OBITUARY

Momo Latiff, golden voice in Malay cinema

Singer-actress Momo Latiff died on Thursday at the age of 92 after slipping into a coma the day before.
Singer-actress Momo Latiff died on Thursday at the age of 92 after slipping into a coma the day before.PHOTO: ST FILE

Veteran singer-actress lent her voice to movies and acted in films

Veteran singer-actress Momo Latiff - who made a name for herself during the golden age of Malay cinema in the 1950s and 1960s - died on Thursday afternoon at the age of 92 after slipping into a coma the day before.

Momo, who had high blood pressure, was rushed to Khoo Teck Puat Hospital on Wednesday, when she collapsed at home after evening prayers.

Her family was told that a blood vessel in her brain had burst and decided to take her home. She was surrounded by family when she died.

Momo, who was born in Indonesia as Marfuah Makarim, was best remembered for her role as Ibu Rose - the wife of a martial arts master in the 1959 film Pendekar Bujang Lapok (Three Bachelor Warriors), starring P. Ramlee, S. Shamsuddin and Aziz Sattar.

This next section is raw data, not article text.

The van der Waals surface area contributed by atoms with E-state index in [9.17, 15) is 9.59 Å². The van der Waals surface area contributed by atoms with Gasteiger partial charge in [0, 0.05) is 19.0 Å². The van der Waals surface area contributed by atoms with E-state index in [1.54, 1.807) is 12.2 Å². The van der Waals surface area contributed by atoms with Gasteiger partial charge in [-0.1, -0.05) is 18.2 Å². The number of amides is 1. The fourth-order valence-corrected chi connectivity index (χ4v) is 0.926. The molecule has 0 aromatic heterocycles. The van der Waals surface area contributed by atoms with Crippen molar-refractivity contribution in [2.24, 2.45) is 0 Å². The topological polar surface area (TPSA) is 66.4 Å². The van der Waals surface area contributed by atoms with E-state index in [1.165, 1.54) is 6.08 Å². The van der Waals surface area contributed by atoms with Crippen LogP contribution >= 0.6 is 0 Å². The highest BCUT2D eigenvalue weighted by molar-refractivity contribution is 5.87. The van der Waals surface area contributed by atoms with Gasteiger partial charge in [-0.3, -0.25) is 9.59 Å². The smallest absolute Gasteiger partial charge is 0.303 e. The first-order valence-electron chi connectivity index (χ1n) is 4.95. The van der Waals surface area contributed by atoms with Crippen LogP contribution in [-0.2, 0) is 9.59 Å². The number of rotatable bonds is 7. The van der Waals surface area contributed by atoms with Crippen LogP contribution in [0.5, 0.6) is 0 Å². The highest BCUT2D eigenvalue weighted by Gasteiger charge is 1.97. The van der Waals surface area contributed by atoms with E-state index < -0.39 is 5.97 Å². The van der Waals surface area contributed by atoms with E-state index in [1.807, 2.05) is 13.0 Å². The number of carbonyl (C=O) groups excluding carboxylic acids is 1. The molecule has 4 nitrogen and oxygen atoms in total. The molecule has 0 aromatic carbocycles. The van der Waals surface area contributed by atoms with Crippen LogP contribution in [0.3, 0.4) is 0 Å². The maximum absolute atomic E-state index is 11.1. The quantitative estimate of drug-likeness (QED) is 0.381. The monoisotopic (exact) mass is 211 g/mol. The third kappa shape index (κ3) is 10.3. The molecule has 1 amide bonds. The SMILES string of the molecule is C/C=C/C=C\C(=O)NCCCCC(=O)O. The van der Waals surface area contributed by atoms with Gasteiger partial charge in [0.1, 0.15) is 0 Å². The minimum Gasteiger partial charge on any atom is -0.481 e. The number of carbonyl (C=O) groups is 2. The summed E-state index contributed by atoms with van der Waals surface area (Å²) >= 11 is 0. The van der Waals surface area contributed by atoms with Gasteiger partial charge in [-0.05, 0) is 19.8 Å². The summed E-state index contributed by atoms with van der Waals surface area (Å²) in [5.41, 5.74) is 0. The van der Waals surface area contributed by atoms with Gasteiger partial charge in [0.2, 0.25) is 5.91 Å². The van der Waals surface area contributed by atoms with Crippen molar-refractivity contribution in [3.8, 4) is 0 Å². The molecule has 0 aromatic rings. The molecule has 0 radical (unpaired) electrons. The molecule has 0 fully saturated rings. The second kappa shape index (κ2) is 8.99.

She moved to Singapore in 1939 while on tour in the region with an Indonesian performing troupe.

Her performances caught the attention of executives at Shaw Brothers, which owned the legendary Malay Film Productions studio in Jalan Ampas. She became a playback singer, lending her voice to movies here.

She also acted in a number of films, including Topeng Syaitan (1939), Buluh Perindu (1953) and Si Tanggang (1961).

Momo, who had 12 children, left her mark on Malay music and film, says Cultural Medallion recipient Yusnor Ef, 78, himself a titan in the Malay music industry.

He recalls her rich singing voice and versatility, belting out anything from love ballads to keroncong, a traditional folk music genre.

"She did everything with such sincerity and passion. When she was invited to events and functions, she never said no. She would always turn up, even in a wheelchair.

"She never made any excuses. Even when people came up to her and asked her to sing, she would. She was such an upbeat person," he says, laughing at the memory.

"In the history of the development of Malay music and cinema, she will never be forgotten. Her name is etched in gold."

A version of this article appeared in the print edition of The Straits Times on December 12, 2015, with the headline 'Momo Latiff, golden voice in Malay cinema Obituary'. Print Edition | Subscribe